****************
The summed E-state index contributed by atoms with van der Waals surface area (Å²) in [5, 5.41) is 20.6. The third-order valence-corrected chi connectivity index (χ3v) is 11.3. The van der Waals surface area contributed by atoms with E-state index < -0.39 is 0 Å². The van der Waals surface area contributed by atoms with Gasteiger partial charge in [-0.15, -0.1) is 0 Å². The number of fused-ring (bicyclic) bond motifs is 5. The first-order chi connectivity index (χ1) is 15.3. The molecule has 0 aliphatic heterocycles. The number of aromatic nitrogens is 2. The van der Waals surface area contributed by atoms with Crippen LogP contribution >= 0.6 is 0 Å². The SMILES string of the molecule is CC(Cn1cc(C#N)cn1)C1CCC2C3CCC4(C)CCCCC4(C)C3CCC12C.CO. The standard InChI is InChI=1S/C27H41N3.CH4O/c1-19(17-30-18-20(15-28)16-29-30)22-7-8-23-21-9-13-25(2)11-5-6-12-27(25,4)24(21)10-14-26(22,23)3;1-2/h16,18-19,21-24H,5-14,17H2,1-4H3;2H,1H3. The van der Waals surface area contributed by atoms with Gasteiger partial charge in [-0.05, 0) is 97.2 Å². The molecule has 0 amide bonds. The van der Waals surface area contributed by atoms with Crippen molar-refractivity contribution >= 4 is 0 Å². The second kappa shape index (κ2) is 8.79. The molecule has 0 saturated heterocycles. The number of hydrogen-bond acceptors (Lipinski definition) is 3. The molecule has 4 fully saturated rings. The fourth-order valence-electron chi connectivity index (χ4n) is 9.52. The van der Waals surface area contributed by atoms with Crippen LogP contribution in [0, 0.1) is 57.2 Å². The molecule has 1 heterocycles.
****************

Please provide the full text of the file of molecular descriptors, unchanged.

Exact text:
The summed E-state index contributed by atoms with van der Waals surface area (Å²) in [5, 5.41) is 20.6. The third-order valence-corrected chi connectivity index (χ3v) is 11.3. The van der Waals surface area contributed by atoms with E-state index < -0.39 is 0 Å². The van der Waals surface area contributed by atoms with Gasteiger partial charge in [-0.15, -0.1) is 0 Å². The number of fused-ring (bicyclic) bond motifs is 5. The first-order chi connectivity index (χ1) is 15.3. The molecule has 0 aliphatic heterocycles. The number of aromatic nitrogens is 2. The van der Waals surface area contributed by atoms with Crippen LogP contribution >= 0.6 is 0 Å². The SMILES string of the molecule is CC(Cn1cc(C#N)cn1)C1CCC2C3CCC4(C)CCCCC4(C)C3CCC12C.CO. The standard InChI is InChI=1S/C27H41N3.CH4O/c1-19(17-30-18-20(15-28)16-29-30)22-7-8-23-21-9-13-25(2)11-5-6-12-27(25,4)24(21)10-14-26(22,23)3;1-2/h16,18-19,21-24H,5-14,17H2,1-4H3;2H,1H3. The van der Waals surface area contributed by atoms with Gasteiger partial charge in [-0.05, 0) is 97.2 Å². The molecule has 0 amide bonds. The van der Waals surface area contributed by atoms with Crippen molar-refractivity contribution >= 4 is 0 Å². The second kappa shape index (κ2) is 8.79. The molecule has 0 saturated heterocycles. The number of hydrogen-bond acceptors (Lipinski definition) is 3. The molecule has 4 fully saturated rings. The fourth-order valence-electron chi connectivity index (χ4n) is 9.52. The van der Waals surface area contributed by atoms with Crippen LogP contribution in [0, 0.1) is 57.2 Å². The molecule has 1 heterocycles.